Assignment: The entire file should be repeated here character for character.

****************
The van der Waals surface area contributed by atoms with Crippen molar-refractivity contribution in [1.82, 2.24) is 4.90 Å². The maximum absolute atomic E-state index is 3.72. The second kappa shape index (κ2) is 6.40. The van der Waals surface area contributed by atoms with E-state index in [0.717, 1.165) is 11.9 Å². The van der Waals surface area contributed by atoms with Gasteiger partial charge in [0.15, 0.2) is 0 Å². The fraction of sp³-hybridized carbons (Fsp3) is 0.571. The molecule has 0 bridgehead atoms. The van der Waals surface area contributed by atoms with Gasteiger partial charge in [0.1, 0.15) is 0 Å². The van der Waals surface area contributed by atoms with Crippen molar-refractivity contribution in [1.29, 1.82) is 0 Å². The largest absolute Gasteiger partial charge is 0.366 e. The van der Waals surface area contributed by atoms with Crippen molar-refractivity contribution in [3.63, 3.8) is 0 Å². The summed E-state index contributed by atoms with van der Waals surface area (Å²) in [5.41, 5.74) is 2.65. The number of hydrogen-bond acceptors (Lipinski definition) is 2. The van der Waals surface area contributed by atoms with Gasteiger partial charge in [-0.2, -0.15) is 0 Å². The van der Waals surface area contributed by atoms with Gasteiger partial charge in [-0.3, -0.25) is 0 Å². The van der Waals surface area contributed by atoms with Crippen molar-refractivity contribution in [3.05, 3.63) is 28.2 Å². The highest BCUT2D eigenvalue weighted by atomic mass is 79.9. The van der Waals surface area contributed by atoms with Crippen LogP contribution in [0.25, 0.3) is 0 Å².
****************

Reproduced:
The van der Waals surface area contributed by atoms with Crippen molar-refractivity contribution in [1.82, 2.24) is 4.90 Å². The maximum absolute atomic E-state index is 3.72. The second kappa shape index (κ2) is 6.40. The van der Waals surface area contributed by atoms with E-state index in [0.717, 1.165) is 11.9 Å². The van der Waals surface area contributed by atoms with Gasteiger partial charge in [0.15, 0.2) is 0 Å². The fraction of sp³-hybridized carbons (Fsp3) is 0.571. The molecule has 0 bridgehead atoms. The van der Waals surface area contributed by atoms with Gasteiger partial charge in [0.1, 0.15) is 0 Å². The van der Waals surface area contributed by atoms with Crippen molar-refractivity contribution in [1.29, 1.82) is 0 Å². The largest absolute Gasteiger partial charge is 0.366 e. The van der Waals surface area contributed by atoms with Crippen molar-refractivity contribution in [3.63, 3.8) is 0 Å². The summed E-state index contributed by atoms with van der Waals surface area (Å²) in [5.41, 5.74) is 2.65. The number of hydrogen-bond acceptors (Lipinski definition) is 2. The van der Waals surface area contributed by atoms with Gasteiger partial charge in [-0.2, -0.15) is 0 Å². The van der Waals surface area contributed by atoms with Gasteiger partial charge in [-0.3, -0.25) is 0 Å². The van der Waals surface area contributed by atoms with Crippen molar-refractivity contribution in [3.05, 3.63) is 28.2 Å². The highest BCUT2D eigenvalue weighted by atomic mass is 79.9. The van der Waals surface area contributed by atoms with Crippen LogP contribution in [0.25, 0.3) is 0 Å².